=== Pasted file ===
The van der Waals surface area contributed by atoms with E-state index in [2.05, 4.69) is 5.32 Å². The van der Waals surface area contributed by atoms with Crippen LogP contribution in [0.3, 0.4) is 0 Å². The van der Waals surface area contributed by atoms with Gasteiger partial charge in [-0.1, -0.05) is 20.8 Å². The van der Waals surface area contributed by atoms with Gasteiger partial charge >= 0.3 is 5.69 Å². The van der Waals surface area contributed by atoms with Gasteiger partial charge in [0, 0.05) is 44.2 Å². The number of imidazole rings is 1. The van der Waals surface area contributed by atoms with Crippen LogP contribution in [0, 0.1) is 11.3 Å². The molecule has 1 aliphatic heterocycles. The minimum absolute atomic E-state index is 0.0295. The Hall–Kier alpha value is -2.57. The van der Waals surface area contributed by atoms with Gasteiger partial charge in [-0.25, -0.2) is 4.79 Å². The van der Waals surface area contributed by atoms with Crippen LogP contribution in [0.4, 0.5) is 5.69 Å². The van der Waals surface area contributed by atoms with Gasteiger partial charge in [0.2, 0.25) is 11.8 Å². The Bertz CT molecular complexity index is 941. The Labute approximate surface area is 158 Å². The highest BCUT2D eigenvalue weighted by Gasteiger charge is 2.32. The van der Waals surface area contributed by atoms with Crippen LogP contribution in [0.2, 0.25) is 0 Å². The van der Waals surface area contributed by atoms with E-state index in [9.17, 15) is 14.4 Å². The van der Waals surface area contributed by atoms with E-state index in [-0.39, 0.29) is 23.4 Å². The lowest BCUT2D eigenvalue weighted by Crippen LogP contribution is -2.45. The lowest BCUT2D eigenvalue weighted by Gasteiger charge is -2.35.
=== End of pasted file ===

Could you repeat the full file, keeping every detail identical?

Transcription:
The van der Waals surface area contributed by atoms with E-state index in [2.05, 4.69) is 5.32 Å². The van der Waals surface area contributed by atoms with Crippen LogP contribution in [0.3, 0.4) is 0 Å². The van der Waals surface area contributed by atoms with Gasteiger partial charge in [-0.1, -0.05) is 20.8 Å². The van der Waals surface area contributed by atoms with Gasteiger partial charge >= 0.3 is 5.69 Å². The van der Waals surface area contributed by atoms with Gasteiger partial charge in [0, 0.05) is 44.2 Å². The number of imidazole rings is 1. The van der Waals surface area contributed by atoms with Crippen LogP contribution in [0, 0.1) is 11.3 Å². The molecule has 1 aliphatic heterocycles. The minimum absolute atomic E-state index is 0.0295. The Hall–Kier alpha value is -2.57. The van der Waals surface area contributed by atoms with Gasteiger partial charge in [-0.25, -0.2) is 4.79 Å². The van der Waals surface area contributed by atoms with Crippen LogP contribution in [0.4, 0.5) is 5.69 Å². The van der Waals surface area contributed by atoms with Gasteiger partial charge in [0.2, 0.25) is 11.8 Å². The Bertz CT molecular complexity index is 941. The Labute approximate surface area is 158 Å². The highest BCUT2D eigenvalue weighted by Gasteiger charge is 2.32. The van der Waals surface area contributed by atoms with Crippen LogP contribution in [0.2, 0.25) is 0 Å². The van der Waals surface area contributed by atoms with E-state index in [9.17, 15) is 14.4 Å². The van der Waals surface area contributed by atoms with E-state index in [-0.39, 0.29) is 23.4 Å². The lowest BCUT2D eigenvalue weighted by Crippen LogP contribution is -2.45. The lowest BCUT2D eigenvalue weighted by Gasteiger charge is -2.35.